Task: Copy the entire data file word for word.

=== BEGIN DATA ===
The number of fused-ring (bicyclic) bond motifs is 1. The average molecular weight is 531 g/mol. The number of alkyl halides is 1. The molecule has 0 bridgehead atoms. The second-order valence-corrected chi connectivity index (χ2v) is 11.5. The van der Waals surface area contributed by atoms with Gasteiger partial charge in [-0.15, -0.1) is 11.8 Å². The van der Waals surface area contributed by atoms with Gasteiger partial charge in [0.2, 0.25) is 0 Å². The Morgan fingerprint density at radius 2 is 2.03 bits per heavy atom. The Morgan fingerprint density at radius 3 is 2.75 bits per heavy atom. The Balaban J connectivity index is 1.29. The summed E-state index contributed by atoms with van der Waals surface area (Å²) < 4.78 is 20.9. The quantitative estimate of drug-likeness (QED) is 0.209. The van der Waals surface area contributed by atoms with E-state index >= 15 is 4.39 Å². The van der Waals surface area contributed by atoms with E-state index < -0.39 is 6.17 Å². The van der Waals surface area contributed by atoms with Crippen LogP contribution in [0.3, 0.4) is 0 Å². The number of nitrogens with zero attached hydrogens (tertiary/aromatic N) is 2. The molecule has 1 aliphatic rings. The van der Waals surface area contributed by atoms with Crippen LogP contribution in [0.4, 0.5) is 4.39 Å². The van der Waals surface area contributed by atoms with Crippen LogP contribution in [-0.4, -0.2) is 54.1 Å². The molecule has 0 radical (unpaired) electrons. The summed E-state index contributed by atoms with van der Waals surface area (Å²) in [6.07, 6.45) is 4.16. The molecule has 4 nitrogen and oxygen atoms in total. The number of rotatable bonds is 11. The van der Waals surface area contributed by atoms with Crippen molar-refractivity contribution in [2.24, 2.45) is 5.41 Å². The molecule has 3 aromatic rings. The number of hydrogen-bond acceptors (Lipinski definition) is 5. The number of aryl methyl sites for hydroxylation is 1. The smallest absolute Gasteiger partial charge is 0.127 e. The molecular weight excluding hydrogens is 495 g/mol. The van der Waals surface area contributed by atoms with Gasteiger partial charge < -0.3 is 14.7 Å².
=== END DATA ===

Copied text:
The number of fused-ring (bicyclic) bond motifs is 1. The average molecular weight is 531 g/mol. The number of alkyl halides is 1. The molecule has 0 bridgehead atoms. The second-order valence-corrected chi connectivity index (χ2v) is 11.5. The van der Waals surface area contributed by atoms with Gasteiger partial charge in [-0.15, -0.1) is 11.8 Å². The van der Waals surface area contributed by atoms with Gasteiger partial charge in [0.2, 0.25) is 0 Å². The Morgan fingerprint density at radius 2 is 2.03 bits per heavy atom. The Morgan fingerprint density at radius 3 is 2.75 bits per heavy atom. The Balaban J connectivity index is 1.29. The summed E-state index contributed by atoms with van der Waals surface area (Å²) < 4.78 is 20.9. The quantitative estimate of drug-likeness (QED) is 0.209. The van der Waals surface area contributed by atoms with E-state index >= 15 is 4.39 Å². The van der Waals surface area contributed by atoms with E-state index < -0.39 is 6.17 Å². The van der Waals surface area contributed by atoms with Crippen LogP contribution in [0.3, 0.4) is 0 Å². The number of nitrogens with zero attached hydrogens (tertiary/aromatic N) is 2. The molecule has 1 aliphatic rings. The van der Waals surface area contributed by atoms with Crippen LogP contribution in [0.4, 0.5) is 4.39 Å². The van der Waals surface area contributed by atoms with Crippen LogP contribution in [-0.4, -0.2) is 54.1 Å². The molecule has 0 radical (unpaired) electrons. The summed E-state index contributed by atoms with van der Waals surface area (Å²) in [6.07, 6.45) is 4.16. The molecule has 4 nitrogen and oxygen atoms in total. The number of rotatable bonds is 11. The van der Waals surface area contributed by atoms with Crippen molar-refractivity contribution in [2.24, 2.45) is 5.41 Å². The molecule has 3 aromatic rings. The number of hydrogen-bond acceptors (Lipinski definition) is 5. The number of aryl methyl sites for hydroxylation is 1. The smallest absolute Gasteiger partial charge is 0.127 e. The molecular weight excluding hydrogens is 495 g/mol. The van der Waals surface area contributed by atoms with Gasteiger partial charge < -0.3 is 14.7 Å².